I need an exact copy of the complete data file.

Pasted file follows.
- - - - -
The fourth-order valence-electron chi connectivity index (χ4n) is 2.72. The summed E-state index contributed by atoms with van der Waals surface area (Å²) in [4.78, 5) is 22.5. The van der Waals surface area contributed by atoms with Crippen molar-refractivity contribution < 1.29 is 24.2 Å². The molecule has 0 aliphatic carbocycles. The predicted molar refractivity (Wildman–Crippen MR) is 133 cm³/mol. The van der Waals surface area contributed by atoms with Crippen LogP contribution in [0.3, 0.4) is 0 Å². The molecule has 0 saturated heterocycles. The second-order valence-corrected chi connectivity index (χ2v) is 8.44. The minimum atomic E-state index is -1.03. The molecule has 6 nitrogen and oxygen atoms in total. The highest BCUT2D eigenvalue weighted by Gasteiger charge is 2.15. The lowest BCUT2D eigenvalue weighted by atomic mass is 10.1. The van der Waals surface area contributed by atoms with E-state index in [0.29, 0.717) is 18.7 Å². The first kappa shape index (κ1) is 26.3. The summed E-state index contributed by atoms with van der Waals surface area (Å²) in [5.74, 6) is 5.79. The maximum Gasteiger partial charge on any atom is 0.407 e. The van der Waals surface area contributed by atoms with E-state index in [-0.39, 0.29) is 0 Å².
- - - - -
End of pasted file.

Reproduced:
The fourth-order valence-electron chi connectivity index (χ4n) is 2.72. The summed E-state index contributed by atoms with van der Waals surface area (Å²) in [4.78, 5) is 22.5. The van der Waals surface area contributed by atoms with Crippen molar-refractivity contribution < 1.29 is 24.2 Å². The molecule has 0 aliphatic carbocycles. The predicted molar refractivity (Wildman–Crippen MR) is 133 cm³/mol. The van der Waals surface area contributed by atoms with Crippen LogP contribution in [0.3, 0.4) is 0 Å². The molecule has 0 saturated heterocycles. The second-order valence-corrected chi connectivity index (χ2v) is 8.44. The minimum atomic E-state index is -1.03. The molecule has 6 nitrogen and oxygen atoms in total. The highest BCUT2D eigenvalue weighted by Gasteiger charge is 2.15. The lowest BCUT2D eigenvalue weighted by atomic mass is 10.1. The van der Waals surface area contributed by atoms with E-state index in [0.29, 0.717) is 18.7 Å². The first kappa shape index (κ1) is 26.3. The summed E-state index contributed by atoms with van der Waals surface area (Å²) in [5.74, 6) is 5.79. The maximum Gasteiger partial charge on any atom is 0.407 e. The van der Waals surface area contributed by atoms with E-state index in [-0.39, 0.29) is 0 Å².